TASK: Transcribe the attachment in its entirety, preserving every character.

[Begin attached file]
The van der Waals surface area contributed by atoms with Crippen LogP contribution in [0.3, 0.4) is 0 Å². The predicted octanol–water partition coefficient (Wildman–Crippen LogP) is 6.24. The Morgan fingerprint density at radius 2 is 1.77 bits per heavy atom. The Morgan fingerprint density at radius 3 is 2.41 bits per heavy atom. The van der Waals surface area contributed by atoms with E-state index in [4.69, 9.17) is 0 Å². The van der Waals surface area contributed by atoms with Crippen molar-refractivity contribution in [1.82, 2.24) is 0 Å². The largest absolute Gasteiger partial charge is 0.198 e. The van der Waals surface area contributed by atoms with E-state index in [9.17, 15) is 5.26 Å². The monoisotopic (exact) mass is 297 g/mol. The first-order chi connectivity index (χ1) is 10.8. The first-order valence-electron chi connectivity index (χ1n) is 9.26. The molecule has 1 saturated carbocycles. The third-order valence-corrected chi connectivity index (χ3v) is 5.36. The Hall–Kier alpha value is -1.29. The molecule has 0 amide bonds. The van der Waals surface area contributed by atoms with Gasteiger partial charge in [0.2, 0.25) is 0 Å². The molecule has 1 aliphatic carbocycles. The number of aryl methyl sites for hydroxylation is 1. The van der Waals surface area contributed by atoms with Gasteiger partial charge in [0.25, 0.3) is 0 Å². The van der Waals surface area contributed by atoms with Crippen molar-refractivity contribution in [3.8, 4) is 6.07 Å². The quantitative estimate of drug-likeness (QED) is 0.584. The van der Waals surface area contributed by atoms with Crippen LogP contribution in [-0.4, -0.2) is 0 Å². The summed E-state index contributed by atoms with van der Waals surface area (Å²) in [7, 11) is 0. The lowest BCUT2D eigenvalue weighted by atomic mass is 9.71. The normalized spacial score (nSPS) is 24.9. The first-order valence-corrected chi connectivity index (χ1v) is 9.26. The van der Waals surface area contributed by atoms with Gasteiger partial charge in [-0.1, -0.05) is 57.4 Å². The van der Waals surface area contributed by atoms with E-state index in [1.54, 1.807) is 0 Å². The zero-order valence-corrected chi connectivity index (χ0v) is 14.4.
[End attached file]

The van der Waals surface area contributed by atoms with Crippen LogP contribution in [0.3, 0.4) is 0 Å². The predicted octanol–water partition coefficient (Wildman–Crippen LogP) is 6.24. The Morgan fingerprint density at radius 2 is 1.77 bits per heavy atom. The Morgan fingerprint density at radius 3 is 2.41 bits per heavy atom. The van der Waals surface area contributed by atoms with E-state index in [4.69, 9.17) is 0 Å². The van der Waals surface area contributed by atoms with Crippen molar-refractivity contribution in [1.82, 2.24) is 0 Å². The largest absolute Gasteiger partial charge is 0.198 e. The van der Waals surface area contributed by atoms with E-state index in [9.17, 15) is 5.26 Å². The monoisotopic (exact) mass is 297 g/mol. The first-order chi connectivity index (χ1) is 10.8. The first-order valence-electron chi connectivity index (χ1n) is 9.26. The molecule has 1 saturated carbocycles. The third-order valence-corrected chi connectivity index (χ3v) is 5.36. The Hall–Kier alpha value is -1.29. The molecule has 0 amide bonds. The van der Waals surface area contributed by atoms with Gasteiger partial charge in [0.2, 0.25) is 0 Å². The molecule has 1 aliphatic carbocycles. The number of aryl methyl sites for hydroxylation is 1. The van der Waals surface area contributed by atoms with Gasteiger partial charge in [0.25, 0.3) is 0 Å². The van der Waals surface area contributed by atoms with Crippen molar-refractivity contribution in [3.8, 4) is 6.07 Å². The quantitative estimate of drug-likeness (QED) is 0.584. The van der Waals surface area contributed by atoms with Crippen LogP contribution in [-0.4, -0.2) is 0 Å². The summed E-state index contributed by atoms with van der Waals surface area (Å²) in [7, 11) is 0. The lowest BCUT2D eigenvalue weighted by atomic mass is 9.71. The normalized spacial score (nSPS) is 24.9. The first-order valence-corrected chi connectivity index (χ1v) is 9.26. The van der Waals surface area contributed by atoms with Gasteiger partial charge in [-0.1, -0.05) is 57.4 Å². The van der Waals surface area contributed by atoms with E-state index in [1.54, 1.807) is 0 Å². The zero-order valence-corrected chi connectivity index (χ0v) is 14.4.